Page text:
That puts four of the five unions unhappy with AFL-CIO policies in position to leave if their leaders choose, possibly before the labor federation's convention next week. Several unions are threatening to bolt by then if it looks like they will not get enough concessions from the AFL-CIO's president, John Sweeney. ... Teamsters cleared

The AFL-CIO and international labor solidarity

Kim Scipes, Portside, July 15, 2005

On July 7, Portside published a piece by Ray Scannell, complaining about Portside's unbalanced coverage of AFL-CIO foreign policy issues. He specifically referred to my work, along with Fred Hirsch's, on this issue. I have waited to see if anyone else wanted to say anything before I replied, but since I haven't seen anything, I want to address Scannell's complaints. ... The AFL-CIO

John Sweeney

David T. Cook, Christian Science Monitor, July 13, 2005

"We have been organizing hundreds of thousands of workers, but we have been losing millions of good-paying manufacturing jobs. [Those have been] replaced by low-wage, part-time jobs, in many cases, with little or no healthcare and little or no retirement security. The [Bush] administration has been as anti-worker and anti-union as any administration in the history" of the US. ... John Sweeney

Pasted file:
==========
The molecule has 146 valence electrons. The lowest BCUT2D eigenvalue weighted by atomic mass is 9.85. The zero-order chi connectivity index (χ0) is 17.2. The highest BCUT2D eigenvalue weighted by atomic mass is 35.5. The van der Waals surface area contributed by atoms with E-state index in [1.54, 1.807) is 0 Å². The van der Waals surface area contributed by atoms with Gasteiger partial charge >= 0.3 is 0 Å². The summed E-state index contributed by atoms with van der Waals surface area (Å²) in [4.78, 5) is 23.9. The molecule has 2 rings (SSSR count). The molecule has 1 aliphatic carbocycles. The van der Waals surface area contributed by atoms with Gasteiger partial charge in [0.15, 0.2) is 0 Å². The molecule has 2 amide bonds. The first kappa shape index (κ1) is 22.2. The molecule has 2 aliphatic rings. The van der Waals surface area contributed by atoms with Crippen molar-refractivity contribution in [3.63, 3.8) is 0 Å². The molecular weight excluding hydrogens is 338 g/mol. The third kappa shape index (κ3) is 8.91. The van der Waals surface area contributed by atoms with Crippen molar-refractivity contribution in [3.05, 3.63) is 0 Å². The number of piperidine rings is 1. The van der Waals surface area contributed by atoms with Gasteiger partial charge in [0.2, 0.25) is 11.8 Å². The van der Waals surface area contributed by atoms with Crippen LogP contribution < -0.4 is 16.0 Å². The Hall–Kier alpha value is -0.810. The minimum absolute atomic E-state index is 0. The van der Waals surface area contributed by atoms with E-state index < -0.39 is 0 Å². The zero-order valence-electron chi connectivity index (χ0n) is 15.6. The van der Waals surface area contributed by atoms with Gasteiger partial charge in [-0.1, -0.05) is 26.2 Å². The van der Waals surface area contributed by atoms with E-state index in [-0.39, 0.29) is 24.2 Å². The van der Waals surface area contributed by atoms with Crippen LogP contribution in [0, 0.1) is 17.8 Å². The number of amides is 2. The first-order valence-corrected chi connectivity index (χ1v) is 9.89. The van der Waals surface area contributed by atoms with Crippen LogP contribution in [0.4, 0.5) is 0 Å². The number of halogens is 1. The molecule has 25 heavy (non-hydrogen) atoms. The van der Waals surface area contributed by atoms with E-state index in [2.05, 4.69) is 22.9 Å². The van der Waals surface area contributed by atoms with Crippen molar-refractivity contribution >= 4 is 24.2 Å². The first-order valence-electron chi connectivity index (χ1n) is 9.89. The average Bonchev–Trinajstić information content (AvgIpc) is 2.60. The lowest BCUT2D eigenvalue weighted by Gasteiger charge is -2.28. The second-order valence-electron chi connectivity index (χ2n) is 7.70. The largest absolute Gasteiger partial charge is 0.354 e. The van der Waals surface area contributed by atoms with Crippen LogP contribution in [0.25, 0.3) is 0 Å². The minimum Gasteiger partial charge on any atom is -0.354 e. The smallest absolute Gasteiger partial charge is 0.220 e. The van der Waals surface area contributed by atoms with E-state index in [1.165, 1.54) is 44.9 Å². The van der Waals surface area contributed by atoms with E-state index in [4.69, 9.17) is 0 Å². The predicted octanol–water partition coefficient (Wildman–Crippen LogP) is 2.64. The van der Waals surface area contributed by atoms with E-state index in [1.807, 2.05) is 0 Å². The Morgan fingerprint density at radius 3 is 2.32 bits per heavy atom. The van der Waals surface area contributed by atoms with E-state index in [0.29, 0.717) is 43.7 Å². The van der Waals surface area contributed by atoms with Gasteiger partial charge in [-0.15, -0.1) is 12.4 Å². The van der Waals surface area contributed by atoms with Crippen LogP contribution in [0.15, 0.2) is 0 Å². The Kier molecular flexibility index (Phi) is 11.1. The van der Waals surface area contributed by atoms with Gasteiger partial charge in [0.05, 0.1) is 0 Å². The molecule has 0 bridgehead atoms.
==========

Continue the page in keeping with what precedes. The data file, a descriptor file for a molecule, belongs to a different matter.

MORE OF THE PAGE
Workers of the world ... disunite!

Jonathan Cutler & Thaddeus Russell, Christian Science Monitor, July 6, 2005

West Hartford & New York - The growing rift between insurgents in the AFL-CIO and the leadership of the labor federation looks increasingly like civil war. Those who care about the future of organized labor will now weigh the relative merits of the two factions. Important as these considerations may be, however, the real import of the battle within the house of labor is the battle itself. ... Workers of the world

Addendum to Discord at SEIU 888

Bruce Boccardy, SEIU 888, Interfaith Alliance, Portside, July 1, 2005

It is delightful to report that the Massachusetts Labor Relations Commission has ruled in my favor on the charge that I filed against the City of Boston last July. The decision finds probable cause that the City retaliated against me for the successful 2 previous promotion/lateral grievances against the City. They denied me a position despite possessing more qualifications and seniority than the selected candidate. ... Addendum